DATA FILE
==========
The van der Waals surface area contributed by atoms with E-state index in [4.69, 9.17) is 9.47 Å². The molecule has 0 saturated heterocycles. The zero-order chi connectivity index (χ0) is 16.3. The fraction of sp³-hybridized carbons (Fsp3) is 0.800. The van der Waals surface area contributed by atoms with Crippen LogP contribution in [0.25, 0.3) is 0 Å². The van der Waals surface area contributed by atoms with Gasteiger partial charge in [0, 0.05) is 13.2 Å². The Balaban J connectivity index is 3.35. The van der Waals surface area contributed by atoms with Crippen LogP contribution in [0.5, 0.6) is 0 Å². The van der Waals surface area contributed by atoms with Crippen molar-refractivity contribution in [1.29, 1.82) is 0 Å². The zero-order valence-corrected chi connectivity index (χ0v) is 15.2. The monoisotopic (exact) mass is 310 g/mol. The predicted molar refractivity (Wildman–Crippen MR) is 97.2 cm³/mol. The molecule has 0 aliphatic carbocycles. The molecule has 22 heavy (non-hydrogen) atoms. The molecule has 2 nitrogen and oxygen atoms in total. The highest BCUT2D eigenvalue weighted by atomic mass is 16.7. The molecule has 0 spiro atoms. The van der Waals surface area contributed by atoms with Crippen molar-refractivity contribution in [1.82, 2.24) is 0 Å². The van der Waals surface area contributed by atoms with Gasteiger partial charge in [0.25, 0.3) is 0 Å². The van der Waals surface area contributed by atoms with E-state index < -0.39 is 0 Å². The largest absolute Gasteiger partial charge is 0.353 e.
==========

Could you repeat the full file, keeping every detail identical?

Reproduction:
The van der Waals surface area contributed by atoms with E-state index in [4.69, 9.17) is 9.47 Å². The molecule has 0 saturated heterocycles. The zero-order chi connectivity index (χ0) is 16.3. The fraction of sp³-hybridized carbons (Fsp3) is 0.800. The van der Waals surface area contributed by atoms with Crippen LogP contribution in [0.25, 0.3) is 0 Å². The van der Waals surface area contributed by atoms with Gasteiger partial charge in [0, 0.05) is 13.2 Å². The Balaban J connectivity index is 3.35. The van der Waals surface area contributed by atoms with Crippen LogP contribution in [0.5, 0.6) is 0 Å². The van der Waals surface area contributed by atoms with Crippen molar-refractivity contribution in [1.29, 1.82) is 0 Å². The zero-order valence-corrected chi connectivity index (χ0v) is 15.2. The monoisotopic (exact) mass is 310 g/mol. The predicted molar refractivity (Wildman–Crippen MR) is 97.2 cm³/mol. The molecule has 0 aliphatic carbocycles. The molecule has 22 heavy (non-hydrogen) atoms. The molecule has 2 nitrogen and oxygen atoms in total. The highest BCUT2D eigenvalue weighted by atomic mass is 16.7. The molecule has 0 spiro atoms. The van der Waals surface area contributed by atoms with Crippen molar-refractivity contribution in [1.82, 2.24) is 0 Å². The van der Waals surface area contributed by atoms with Gasteiger partial charge in [0.25, 0.3) is 0 Å². The van der Waals surface area contributed by atoms with E-state index < -0.39 is 0 Å². The largest absolute Gasteiger partial charge is 0.353 e.